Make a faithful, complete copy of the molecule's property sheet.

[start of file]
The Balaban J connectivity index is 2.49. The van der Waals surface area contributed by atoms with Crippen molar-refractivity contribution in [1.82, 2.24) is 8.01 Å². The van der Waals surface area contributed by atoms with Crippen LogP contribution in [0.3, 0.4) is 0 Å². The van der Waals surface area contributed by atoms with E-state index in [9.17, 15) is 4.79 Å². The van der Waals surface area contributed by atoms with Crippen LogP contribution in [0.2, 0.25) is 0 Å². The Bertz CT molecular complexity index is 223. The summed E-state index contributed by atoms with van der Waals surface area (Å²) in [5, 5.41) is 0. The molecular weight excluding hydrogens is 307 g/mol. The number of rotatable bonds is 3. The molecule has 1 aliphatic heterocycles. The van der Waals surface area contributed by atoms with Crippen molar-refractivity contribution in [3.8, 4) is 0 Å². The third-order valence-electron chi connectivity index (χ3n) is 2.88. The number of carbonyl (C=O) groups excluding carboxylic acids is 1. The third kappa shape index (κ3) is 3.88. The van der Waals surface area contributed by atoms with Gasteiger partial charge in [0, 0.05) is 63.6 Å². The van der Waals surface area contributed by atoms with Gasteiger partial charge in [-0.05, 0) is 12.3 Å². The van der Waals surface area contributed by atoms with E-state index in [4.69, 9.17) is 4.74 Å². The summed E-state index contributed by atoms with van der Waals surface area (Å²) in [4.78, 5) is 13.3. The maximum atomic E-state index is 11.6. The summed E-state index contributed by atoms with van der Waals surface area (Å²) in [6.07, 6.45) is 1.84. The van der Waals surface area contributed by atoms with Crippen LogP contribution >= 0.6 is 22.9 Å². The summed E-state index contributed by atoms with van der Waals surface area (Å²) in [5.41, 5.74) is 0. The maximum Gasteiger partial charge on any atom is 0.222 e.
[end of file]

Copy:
The Balaban J connectivity index is 2.49. The van der Waals surface area contributed by atoms with Crippen molar-refractivity contribution in [1.82, 2.24) is 8.01 Å². The van der Waals surface area contributed by atoms with Crippen LogP contribution in [0.3, 0.4) is 0 Å². The van der Waals surface area contributed by atoms with E-state index in [9.17, 15) is 4.79 Å². The van der Waals surface area contributed by atoms with Crippen LogP contribution in [0.2, 0.25) is 0 Å². The Bertz CT molecular complexity index is 223. The summed E-state index contributed by atoms with van der Waals surface area (Å²) in [5, 5.41) is 0. The molecular weight excluding hydrogens is 307 g/mol. The number of rotatable bonds is 3. The molecule has 1 aliphatic heterocycles. The van der Waals surface area contributed by atoms with Crippen molar-refractivity contribution in [3.8, 4) is 0 Å². The third-order valence-electron chi connectivity index (χ3n) is 2.88. The number of carbonyl (C=O) groups excluding carboxylic acids is 1. The third kappa shape index (κ3) is 3.88. The van der Waals surface area contributed by atoms with Gasteiger partial charge in [0, 0.05) is 63.6 Å². The van der Waals surface area contributed by atoms with Gasteiger partial charge in [-0.05, 0) is 12.3 Å². The van der Waals surface area contributed by atoms with E-state index in [4.69, 9.17) is 4.74 Å². The summed E-state index contributed by atoms with van der Waals surface area (Å²) in [4.78, 5) is 13.3. The maximum atomic E-state index is 11.6. The summed E-state index contributed by atoms with van der Waals surface area (Å²) in [6.07, 6.45) is 1.84. The van der Waals surface area contributed by atoms with Crippen LogP contribution >= 0.6 is 22.9 Å². The summed E-state index contributed by atoms with van der Waals surface area (Å²) in [5.41, 5.74) is 0. The maximum Gasteiger partial charge on any atom is 0.222 e.